Quite often, you find that you stumble across things that can either be really good or really bad. I was fully prepared to dislike Billy O’Brien’s I Am Not a Serial Killer. It’s the story of John Wayne Cleaver (Max Records), a young sociopath trying to keep his harmful tendencies in check while trailing a serial killer. It’s available on Netflix, and it’s an interesting horror film. Here are five reasons to check it out this weekend.
#1 – The source material
This film covers the first book (with the same title) in a series written by Dan Wells. Despite that it’s a young adult book – which, really, why must everything adapted lately be young adult in nature? – it’s got some adult themes to it, including self-acceptance and self-control. Wells has more books in the series, including Mr. Monster, which deals with our hero trying to contain his darker impulses. It’s worth checking out because it’s more than meets the eye.
#2 – Portrait of a sociopath
Have you ever heard the term gold-star in referrence to a person? It means someone who has some not-so-great impulses that aren’t followed. This story follows John and his diagnosis as a sociopath, or someone who cannot see people as anything other than objects. John’s at greater risk of becoming a serial killer, as he can’t form emotional attachments. John is goldstar, though, and actively works to stop himself from hurting someone. The interesting part of this portrait is that John is not presented as evil. He’s got a great support system in the form of his mother and therapist, both of whom give him coping mechanisms and are proactive in their approaches. Seeing someone struggle to maintain control, knowing full well his limitations and the fact that he cannot feel the way everyone else does… it dodges the easy way out. It’s moving. This film thinks outside the stereotypes.
#3 – Max Records
Records is most notable for his work in Where the Wild Things Are, which he filmed as a child after being hand-picked by Spike Jonze. His resume isn’t large, but this is an impressive entry. The portrait of John could have gone horribly wrong with a poorly-fitting actor in this role. Records presents someone who is awkward yet self-aware. He has some great scenes of interaction that had me either empathizing or fearing him. There’s one scene where he’s smiling the entire time and manages to chill you to the bone, yet you can’t hate on him; I won’t spoil it. That’s a tough tightrope to walk when playing a dude that can’t connect to anyone, and yet Records nailed it as a kid that the audience wants to win despite his condition. Watch this guy; he’s going to do something great.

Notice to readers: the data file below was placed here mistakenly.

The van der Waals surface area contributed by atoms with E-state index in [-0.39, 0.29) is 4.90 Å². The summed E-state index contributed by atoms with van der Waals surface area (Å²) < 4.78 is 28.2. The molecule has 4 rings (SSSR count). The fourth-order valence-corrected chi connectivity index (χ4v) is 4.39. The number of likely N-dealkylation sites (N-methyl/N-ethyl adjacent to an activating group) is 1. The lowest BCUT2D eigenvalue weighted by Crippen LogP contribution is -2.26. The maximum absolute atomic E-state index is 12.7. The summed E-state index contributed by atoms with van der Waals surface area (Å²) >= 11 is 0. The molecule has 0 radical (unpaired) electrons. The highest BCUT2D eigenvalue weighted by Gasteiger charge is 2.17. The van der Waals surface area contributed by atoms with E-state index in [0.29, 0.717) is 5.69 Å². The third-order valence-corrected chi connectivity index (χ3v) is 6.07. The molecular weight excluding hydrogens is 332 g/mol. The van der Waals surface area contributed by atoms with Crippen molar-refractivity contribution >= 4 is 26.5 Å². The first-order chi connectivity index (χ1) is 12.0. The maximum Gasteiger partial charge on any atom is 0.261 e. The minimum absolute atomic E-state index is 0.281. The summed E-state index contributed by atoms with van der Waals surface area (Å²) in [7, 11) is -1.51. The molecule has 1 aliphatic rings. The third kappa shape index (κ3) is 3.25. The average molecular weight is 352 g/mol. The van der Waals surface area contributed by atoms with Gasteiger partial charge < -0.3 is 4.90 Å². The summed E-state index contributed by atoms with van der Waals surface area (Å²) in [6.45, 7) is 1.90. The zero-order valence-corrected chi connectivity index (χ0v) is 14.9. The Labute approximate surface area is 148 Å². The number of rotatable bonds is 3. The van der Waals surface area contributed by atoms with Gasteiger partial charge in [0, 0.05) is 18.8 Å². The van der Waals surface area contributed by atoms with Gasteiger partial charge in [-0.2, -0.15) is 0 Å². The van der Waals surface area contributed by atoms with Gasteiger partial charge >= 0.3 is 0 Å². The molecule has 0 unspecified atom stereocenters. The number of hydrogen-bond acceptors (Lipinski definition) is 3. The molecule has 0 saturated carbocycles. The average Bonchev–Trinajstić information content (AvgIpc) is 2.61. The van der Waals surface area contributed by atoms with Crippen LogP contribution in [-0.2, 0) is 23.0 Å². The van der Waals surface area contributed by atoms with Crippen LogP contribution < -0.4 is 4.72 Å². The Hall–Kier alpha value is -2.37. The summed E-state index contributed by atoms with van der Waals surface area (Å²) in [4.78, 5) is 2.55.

#4 – Cinematography
Robbie Ryan did the cinematography for this film. The film changes seasons almost seamlessly. There are some films that seem to go from autumn to winter and it feels, well, fake. This one looked asthetically pretty, as well as realistic. There are scenes with snow that are quite beautiful if you stop to take a look at them. I liked the team of Ryan and director O’Brien – I felt they were on the same page in terms of what to convey through setting and how to get there while remaining gorgeous. Definitely worth the view.
#5 – Brutal honesty
If nothing else, this film is blunt. It treats everything from the nature of friendships to the social conventions we maintain with absolute honesty. Sometimes, the honesty is satisfying, such as when John confronts a school bully with his coping mechanism. Other times, it’s terrifying because it forces you to question your relationships with others, and whether or not we truly feel something or just go through the motions because it’s expected. It’s a reminder that sometimes, we have to face things that aren’t savory. Like it or not, life has to get faced.
This film may not be for everyone, but if you’re looking for something outside of the norm, check this out.